From resume websites to online cover letters, Penn students have found ways to woo companies by innovating online.
Alice Lee, a 2012 Wharton graduate and a former DP columnist, loudly proclaimed her love for Instagram in February last year. She crafted a resume website titled “Dear Instagram” directed at the company, with the introduction “In a nutshell: I am a huge, huge fan of Instagram. And I want to be a part of your team.” The website went viral, and was reported online by multiple news publications such as Business Insider, Time Magazine and The Atlantic Wire.
Having interned at another startup, Foursquare, before that, Lee was inspired when Charles Birnbaum, director of business development at Foursquare, told her about the creative and proactive approach he used when applying. An hour later, Lee decided on the idea of creating a resume website for her job application.
“The more time I spent in the tech world afterwards, the more I realized that a lot of people have a pretty unique path to their current jobs that involved some kind of creative, stand-out application,” she said in an email.
Lee is not the only Penn student who has came up with an innovative way to impress a potential employer.
Stephanie Weiner, a Wharton junior, made a Tumblr page titled “Why First Round Should Hire Me” directed towards the venture capital firm last October. On the page was a cover letter crafted using logos of companies First Round invested in, ending with “I am a ‘Readyforce’ itching to get ‘On Deck’ and ‘rockyour’ Dorm Room Fund.”
Weiner decided to use an nontraditional approach to reach out to her potential employers as she was studying abroad in Australia during the application process. Given the prompt “One page why we should hire you. Be Creative,” she did exactly that.
“I think that here at Penn everyone is just so smart and creative that if they say ‘be creative,’ you really have to try and do something that makes you stand out and that you are proud of.”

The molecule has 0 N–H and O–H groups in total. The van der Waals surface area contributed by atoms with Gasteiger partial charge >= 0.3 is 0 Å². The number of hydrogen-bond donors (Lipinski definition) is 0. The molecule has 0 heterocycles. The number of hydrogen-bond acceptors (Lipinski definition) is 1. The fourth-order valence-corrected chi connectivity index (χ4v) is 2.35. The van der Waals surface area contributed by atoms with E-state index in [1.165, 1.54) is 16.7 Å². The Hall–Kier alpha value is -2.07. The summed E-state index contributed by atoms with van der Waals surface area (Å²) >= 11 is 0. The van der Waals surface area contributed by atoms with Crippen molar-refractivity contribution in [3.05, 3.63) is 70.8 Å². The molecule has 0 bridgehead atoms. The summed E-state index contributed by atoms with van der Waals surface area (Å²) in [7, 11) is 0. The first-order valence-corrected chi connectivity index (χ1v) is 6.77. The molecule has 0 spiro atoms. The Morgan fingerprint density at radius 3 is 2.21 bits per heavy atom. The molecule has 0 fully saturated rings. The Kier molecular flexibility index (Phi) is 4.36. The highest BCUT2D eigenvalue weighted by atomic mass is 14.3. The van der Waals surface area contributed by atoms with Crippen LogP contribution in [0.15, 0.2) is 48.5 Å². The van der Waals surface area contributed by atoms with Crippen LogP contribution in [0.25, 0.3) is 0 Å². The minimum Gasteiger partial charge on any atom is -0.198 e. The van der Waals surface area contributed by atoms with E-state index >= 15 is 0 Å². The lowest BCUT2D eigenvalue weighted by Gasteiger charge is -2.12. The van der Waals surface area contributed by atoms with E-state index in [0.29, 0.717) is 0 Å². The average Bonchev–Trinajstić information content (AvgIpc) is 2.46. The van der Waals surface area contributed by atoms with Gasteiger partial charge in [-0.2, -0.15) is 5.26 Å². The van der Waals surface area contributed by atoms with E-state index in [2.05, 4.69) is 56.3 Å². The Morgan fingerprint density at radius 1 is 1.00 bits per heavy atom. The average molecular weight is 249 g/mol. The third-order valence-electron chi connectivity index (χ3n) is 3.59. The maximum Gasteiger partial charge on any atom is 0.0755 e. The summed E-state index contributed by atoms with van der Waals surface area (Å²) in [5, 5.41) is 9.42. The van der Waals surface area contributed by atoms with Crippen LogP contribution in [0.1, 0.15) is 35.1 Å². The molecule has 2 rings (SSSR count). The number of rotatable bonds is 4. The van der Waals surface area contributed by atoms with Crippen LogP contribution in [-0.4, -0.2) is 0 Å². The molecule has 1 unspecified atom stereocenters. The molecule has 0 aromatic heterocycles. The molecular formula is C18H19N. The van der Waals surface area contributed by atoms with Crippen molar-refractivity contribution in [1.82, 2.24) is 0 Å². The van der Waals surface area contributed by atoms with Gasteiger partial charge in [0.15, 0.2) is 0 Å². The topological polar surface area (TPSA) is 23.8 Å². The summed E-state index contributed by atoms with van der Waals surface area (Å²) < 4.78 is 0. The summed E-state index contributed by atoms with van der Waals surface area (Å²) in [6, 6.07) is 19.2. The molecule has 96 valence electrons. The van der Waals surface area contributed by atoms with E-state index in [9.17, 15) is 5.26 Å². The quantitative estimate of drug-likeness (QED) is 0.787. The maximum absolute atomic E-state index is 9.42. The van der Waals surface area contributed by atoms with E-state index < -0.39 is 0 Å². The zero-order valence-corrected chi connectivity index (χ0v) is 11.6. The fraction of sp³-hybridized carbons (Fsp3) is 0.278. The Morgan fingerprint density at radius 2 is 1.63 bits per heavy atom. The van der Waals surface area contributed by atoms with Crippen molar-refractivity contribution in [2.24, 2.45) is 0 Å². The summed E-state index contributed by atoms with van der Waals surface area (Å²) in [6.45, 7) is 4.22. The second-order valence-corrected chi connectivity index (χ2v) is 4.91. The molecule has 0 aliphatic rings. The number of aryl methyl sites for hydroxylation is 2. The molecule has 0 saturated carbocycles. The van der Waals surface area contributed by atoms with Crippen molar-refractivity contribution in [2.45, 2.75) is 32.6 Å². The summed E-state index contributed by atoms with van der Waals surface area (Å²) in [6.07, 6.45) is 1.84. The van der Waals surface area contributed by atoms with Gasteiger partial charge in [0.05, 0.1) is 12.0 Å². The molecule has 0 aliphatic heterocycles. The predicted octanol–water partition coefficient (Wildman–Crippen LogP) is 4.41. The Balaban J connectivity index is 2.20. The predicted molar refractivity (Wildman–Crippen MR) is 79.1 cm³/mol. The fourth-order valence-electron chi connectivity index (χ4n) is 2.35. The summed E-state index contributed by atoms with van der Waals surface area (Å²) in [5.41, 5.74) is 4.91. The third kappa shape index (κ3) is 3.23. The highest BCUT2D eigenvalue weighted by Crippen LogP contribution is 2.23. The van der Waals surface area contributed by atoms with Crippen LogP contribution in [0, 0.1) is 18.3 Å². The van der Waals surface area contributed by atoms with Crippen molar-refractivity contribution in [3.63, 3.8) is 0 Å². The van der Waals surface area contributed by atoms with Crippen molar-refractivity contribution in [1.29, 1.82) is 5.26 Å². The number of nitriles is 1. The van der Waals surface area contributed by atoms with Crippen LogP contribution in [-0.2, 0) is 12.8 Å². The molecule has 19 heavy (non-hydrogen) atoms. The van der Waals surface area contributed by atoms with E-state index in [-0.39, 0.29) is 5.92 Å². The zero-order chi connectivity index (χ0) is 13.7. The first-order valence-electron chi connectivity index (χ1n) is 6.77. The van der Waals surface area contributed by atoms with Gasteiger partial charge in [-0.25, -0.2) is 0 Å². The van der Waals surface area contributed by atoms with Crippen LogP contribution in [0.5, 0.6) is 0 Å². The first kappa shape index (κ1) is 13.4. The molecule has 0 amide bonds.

Most recently, Ankit Shah, a Wharton senior, spent nine days creating a website titled “Rap Genius, I’d love to work with you,” complete with customized memes and a redesign of the company’s website. A good friend of Lee’s, Shah discussed his idea with Lee before going forward with it.
Shah has been fascinated by Rap Genius for years, and wants his application to showcase his passion and personality.
“I think that in line with their personality, in line with how creative they are, I thought how else would I apply for a position here if not with a lot of ‘swag,’” he said.
Showered by attention, the companies for all three applications reached out to the applicants.
Although Lee was not hired by Instagram, she spoke to Kevin Systrom, Instagram’s co-founder and CEO, on the phone. She also attracted the attention of other tech companies, and is soon starting as a product designer at Dropbox. First Round listed Weiner’s application as “most creative app” on their annual report in 2012, and she was one of 11 students accepted for an internship position at Dorm Room Fund. She will be working there until graduation.
Rap Genius reciprocated Shah’s attention by tweeting out his website with the description “dopest resume we’ve ever received,” and Shah has spoken with the company founder and a few of the team members since launching the site.
In response to this innovative way of applying to jobs, Patricia Rose, director of Penn Careers Services, acknowledged its value, but also cautioned students to use this tool judiciously and include adequate samples of earlier work.
“For programming and design positions at tech companies, this approach will work better than for non-technical positions at companies in other industries,” she said in an email.
Lee echoed Rose’s thoughts, saying that “‘Dear Goldman Sachs’ would probably not be appropriate given the context. The most important thing is to display your strengths.”
Shah also stressed the importance of being truly passionate about the company and its mission before deciding to make a resume website, and felt that it would be disrespectful to the company if one was not really passionate about it.
“I think it requires a lot more. It’s not just a cool thing to do,” he said. “You have to have enough passion to take the bet that it will work out.”
Please note All comments are eligible for publication in The Daily Pennsylvanian.